Herbs and other natural products have been around alot longer than the standard prescription drugs used today to control high cholesterol. They are usually derived from plants, trees, and other sources. Unfortunately, herbal drugs are not regulated by the Food and Drug Administration, so you have to be careful about what other chemicals are in the pills you are taking besides the herb that you want to take. This is especially true of herbal drugs manufactured in foreign countries, which will actually put a prescription drug, like a statin drug, into the pill with the herb without listing it in the ingredients section. So, be careful, and consult your health care practitioner before you start any type of herbal drug, because it might interfere with other medications you are taking.
There are many natural products that can be used as an alternative to treating high cholesterol. This may be especially optimal to patients who are regulating their cholesterol levels with diet and exercise. Natural products reduce cholesterol levels by dissolving fat in the blood. Although much research has gone into evaluating which natural products are more helpful in reducing cholesterol levels, the exact mechanism by which it does this is not completely understood.
Types of Natural Products Effective in Lowering Cholesterol Levels
The following list includes natural products that have been noted to reduce cholesterol levels through research. Although natural products are regulated by the FDA, many of these drugs have not undergone extensive investigation required to list them as legitimate cholesterol-lowering agents. Therefore, as with any new regimen, consult with your health care practitioner before beginning any of these.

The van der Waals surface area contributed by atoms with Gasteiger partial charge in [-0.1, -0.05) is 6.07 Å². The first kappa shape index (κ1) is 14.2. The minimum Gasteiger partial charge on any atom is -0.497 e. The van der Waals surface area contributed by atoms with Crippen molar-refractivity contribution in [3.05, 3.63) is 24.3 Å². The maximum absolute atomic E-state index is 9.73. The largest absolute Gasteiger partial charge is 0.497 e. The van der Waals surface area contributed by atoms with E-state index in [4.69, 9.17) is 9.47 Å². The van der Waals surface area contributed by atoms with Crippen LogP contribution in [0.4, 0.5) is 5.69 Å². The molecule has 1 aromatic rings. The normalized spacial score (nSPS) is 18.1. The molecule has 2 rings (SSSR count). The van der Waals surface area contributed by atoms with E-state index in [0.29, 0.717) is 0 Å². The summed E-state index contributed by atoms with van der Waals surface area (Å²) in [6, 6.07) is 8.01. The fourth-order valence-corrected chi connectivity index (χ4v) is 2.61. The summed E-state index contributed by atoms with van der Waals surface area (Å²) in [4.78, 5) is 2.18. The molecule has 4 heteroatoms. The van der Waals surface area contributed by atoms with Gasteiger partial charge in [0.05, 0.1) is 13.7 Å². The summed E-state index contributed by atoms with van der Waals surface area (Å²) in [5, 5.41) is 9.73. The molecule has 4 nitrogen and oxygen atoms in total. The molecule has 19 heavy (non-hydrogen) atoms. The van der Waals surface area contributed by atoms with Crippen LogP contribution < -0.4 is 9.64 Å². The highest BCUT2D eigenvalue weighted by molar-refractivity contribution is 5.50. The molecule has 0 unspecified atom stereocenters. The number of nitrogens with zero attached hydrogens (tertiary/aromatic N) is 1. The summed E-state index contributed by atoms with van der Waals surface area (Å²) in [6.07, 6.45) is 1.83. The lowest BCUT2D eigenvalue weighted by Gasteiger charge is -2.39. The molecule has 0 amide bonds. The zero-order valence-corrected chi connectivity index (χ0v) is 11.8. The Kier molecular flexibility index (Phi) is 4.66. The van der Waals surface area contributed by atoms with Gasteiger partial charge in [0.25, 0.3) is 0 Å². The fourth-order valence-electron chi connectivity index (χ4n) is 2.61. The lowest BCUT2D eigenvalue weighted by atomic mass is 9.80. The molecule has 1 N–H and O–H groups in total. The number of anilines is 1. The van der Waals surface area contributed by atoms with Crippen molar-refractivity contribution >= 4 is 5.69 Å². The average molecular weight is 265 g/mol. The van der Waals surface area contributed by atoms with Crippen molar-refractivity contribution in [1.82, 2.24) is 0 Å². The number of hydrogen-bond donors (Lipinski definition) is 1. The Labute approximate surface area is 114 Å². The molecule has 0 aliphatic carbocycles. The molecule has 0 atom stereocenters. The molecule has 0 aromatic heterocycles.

B Vitamins, besides niacin, decrease the rate at which LDL is damaged through oxidation.
Carnitine has been seen to increase HDL levels, therefore decreasing total cholesterol levels.
Chromium has been seen to reduce LDL levels and increase HDL levels.
Coenzyme Q10 has been noted to reduce total cholesterol serum levels.
Fiber can be obtained through fiber supplements or through foods such as whole grains and vegetables. It is thought that fiber binds to cholesterol in the small intestine and preventing cholesterol absorption into the bloodstream.
Garlic has been widely studies for its cholesterol-lowering properties.
Grape Seed Extract has been noted to reduce total cholesterol serum levels.
Pantothine has been seen to increase HDL levels, therefore decreasing total cholesterol levels.
Red yeast rice contains a natural form of lovastatin (Mevacor®). Although effective, this natural product is not regulated by the FDA, so the dosage may vary from pill to pill.
Royal Jelly has been seen to lower cholesterol levels by reducing some of the cholesterol-elevating effects of nicotine.
Soy has been shown to reduce total cholesterol levels
Vitamin C has been noted to slightly reduce cholesterol levels.